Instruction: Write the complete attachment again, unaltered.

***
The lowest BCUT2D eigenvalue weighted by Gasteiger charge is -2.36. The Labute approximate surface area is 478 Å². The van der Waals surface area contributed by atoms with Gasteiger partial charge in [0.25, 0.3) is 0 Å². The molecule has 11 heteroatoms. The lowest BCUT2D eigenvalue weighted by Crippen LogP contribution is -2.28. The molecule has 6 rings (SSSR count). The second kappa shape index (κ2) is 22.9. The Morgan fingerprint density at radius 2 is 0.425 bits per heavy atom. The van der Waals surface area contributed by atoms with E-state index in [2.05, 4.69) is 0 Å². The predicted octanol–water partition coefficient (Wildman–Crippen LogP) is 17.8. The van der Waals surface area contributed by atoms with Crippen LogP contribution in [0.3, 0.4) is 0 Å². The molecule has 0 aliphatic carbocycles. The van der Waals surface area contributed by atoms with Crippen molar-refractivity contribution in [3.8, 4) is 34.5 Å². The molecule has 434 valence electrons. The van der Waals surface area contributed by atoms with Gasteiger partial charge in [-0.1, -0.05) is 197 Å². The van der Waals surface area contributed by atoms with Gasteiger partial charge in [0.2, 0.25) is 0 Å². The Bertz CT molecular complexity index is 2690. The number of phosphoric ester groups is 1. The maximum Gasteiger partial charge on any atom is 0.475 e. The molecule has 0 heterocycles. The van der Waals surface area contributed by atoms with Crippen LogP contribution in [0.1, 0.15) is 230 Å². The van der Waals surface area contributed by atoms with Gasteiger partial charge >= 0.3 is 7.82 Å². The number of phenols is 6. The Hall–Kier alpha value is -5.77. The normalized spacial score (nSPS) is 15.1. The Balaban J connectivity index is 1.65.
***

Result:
The lowest BCUT2D eigenvalue weighted by Gasteiger charge is -2.36. The Labute approximate surface area is 478 Å². The van der Waals surface area contributed by atoms with Gasteiger partial charge in [0.25, 0.3) is 0 Å². The molecule has 11 heteroatoms. The lowest BCUT2D eigenvalue weighted by Crippen LogP contribution is -2.28. The molecule has 6 rings (SSSR count). The second kappa shape index (κ2) is 22.9. The Morgan fingerprint density at radius 2 is 0.425 bits per heavy atom. The van der Waals surface area contributed by atoms with E-state index in [2.05, 4.69) is 0 Å². The predicted octanol–water partition coefficient (Wildman–Crippen LogP) is 17.8. The van der Waals surface area contributed by atoms with Crippen LogP contribution in [0.3, 0.4) is 0 Å². The molecule has 0 aliphatic carbocycles. The van der Waals surface area contributed by atoms with Crippen molar-refractivity contribution in [3.8, 4) is 34.5 Å². The molecule has 434 valence electrons. The van der Waals surface area contributed by atoms with Gasteiger partial charge in [-0.1, -0.05) is 197 Å². The van der Waals surface area contributed by atoms with Gasteiger partial charge in [0.2, 0.25) is 0 Å². The Bertz CT molecular complexity index is 2690. The number of phosphoric ester groups is 1. The maximum Gasteiger partial charge on any atom is 0.475 e. The molecule has 0 heterocycles. The van der Waals surface area contributed by atoms with Crippen LogP contribution in [0.1, 0.15) is 230 Å². The van der Waals surface area contributed by atoms with Gasteiger partial charge >= 0.3 is 7.82 Å². The number of phenols is 6. The Hall–Kier alpha value is -5.77. The normalized spacial score (nSPS) is 15.1. The Balaban J connectivity index is 1.65.